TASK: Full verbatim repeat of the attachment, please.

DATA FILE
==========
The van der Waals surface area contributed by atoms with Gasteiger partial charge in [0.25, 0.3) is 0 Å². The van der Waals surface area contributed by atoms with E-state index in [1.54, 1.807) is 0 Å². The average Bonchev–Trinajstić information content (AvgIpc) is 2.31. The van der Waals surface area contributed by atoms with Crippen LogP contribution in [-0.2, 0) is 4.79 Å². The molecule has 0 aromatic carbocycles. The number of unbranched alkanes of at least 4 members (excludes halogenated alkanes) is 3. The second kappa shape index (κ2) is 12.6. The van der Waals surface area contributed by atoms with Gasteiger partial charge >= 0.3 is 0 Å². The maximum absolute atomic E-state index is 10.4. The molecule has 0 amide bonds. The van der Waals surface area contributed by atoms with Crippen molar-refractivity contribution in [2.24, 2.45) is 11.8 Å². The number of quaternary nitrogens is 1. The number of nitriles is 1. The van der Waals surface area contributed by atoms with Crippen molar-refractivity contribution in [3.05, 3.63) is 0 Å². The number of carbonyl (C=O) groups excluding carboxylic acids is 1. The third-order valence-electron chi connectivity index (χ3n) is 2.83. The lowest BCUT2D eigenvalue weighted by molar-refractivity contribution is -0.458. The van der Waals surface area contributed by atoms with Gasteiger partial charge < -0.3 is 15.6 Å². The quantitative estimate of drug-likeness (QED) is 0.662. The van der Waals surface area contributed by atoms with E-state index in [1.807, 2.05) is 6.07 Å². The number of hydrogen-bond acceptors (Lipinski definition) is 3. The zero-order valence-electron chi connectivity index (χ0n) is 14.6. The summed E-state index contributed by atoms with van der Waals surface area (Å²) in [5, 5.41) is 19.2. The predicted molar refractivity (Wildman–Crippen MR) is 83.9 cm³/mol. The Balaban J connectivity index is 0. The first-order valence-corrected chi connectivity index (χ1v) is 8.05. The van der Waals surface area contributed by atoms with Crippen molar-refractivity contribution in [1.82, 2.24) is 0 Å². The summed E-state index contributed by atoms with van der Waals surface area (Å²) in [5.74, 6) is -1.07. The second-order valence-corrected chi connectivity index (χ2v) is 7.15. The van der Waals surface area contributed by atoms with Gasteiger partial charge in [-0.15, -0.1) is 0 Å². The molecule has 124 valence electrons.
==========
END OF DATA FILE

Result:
The van der Waals surface area contributed by atoms with Gasteiger partial charge in [0.25, 0.3) is 0 Å². The van der Waals surface area contributed by atoms with E-state index in [1.54, 1.807) is 0 Å². The average Bonchev–Trinajstić information content (AvgIpc) is 2.31. The van der Waals surface area contributed by atoms with Crippen LogP contribution in [-0.2, 0) is 4.79 Å². The molecule has 0 aromatic carbocycles. The number of unbranched alkanes of at least 4 members (excludes halogenated alkanes) is 3. The second kappa shape index (κ2) is 12.6. The van der Waals surface area contributed by atoms with Gasteiger partial charge >= 0.3 is 0 Å². The maximum absolute atomic E-state index is 10.4. The molecule has 0 amide bonds. The van der Waals surface area contributed by atoms with Crippen molar-refractivity contribution in [2.24, 2.45) is 11.8 Å². The number of quaternary nitrogens is 1. The number of nitriles is 1. The van der Waals surface area contributed by atoms with Crippen molar-refractivity contribution in [3.05, 3.63) is 0 Å². The number of carbonyl (C=O) groups excluding carboxylic acids is 1. The third-order valence-electron chi connectivity index (χ3n) is 2.83. The lowest BCUT2D eigenvalue weighted by molar-refractivity contribution is -0.458. The van der Waals surface area contributed by atoms with Gasteiger partial charge < -0.3 is 15.6 Å². The quantitative estimate of drug-likeness (QED) is 0.662. The van der Waals surface area contributed by atoms with E-state index in [1.807, 2.05) is 6.07 Å². The number of hydrogen-bond acceptors (Lipinski definition) is 3. The zero-order valence-electron chi connectivity index (χ0n) is 14.6. The summed E-state index contributed by atoms with van der Waals surface area (Å²) in [5, 5.41) is 19.2. The predicted molar refractivity (Wildman–Crippen MR) is 83.9 cm³/mol. The Balaban J connectivity index is 0. The first-order valence-corrected chi connectivity index (χ1v) is 8.05. The van der Waals surface area contributed by atoms with Crippen molar-refractivity contribution in [1.82, 2.24) is 0 Å². The summed E-state index contributed by atoms with van der Waals surface area (Å²) in [5.74, 6) is -1.07. The second-order valence-corrected chi connectivity index (χ2v) is 7.15. The van der Waals surface area contributed by atoms with Gasteiger partial charge in [-0.15, -0.1) is 0 Å². The molecule has 124 valence electrons.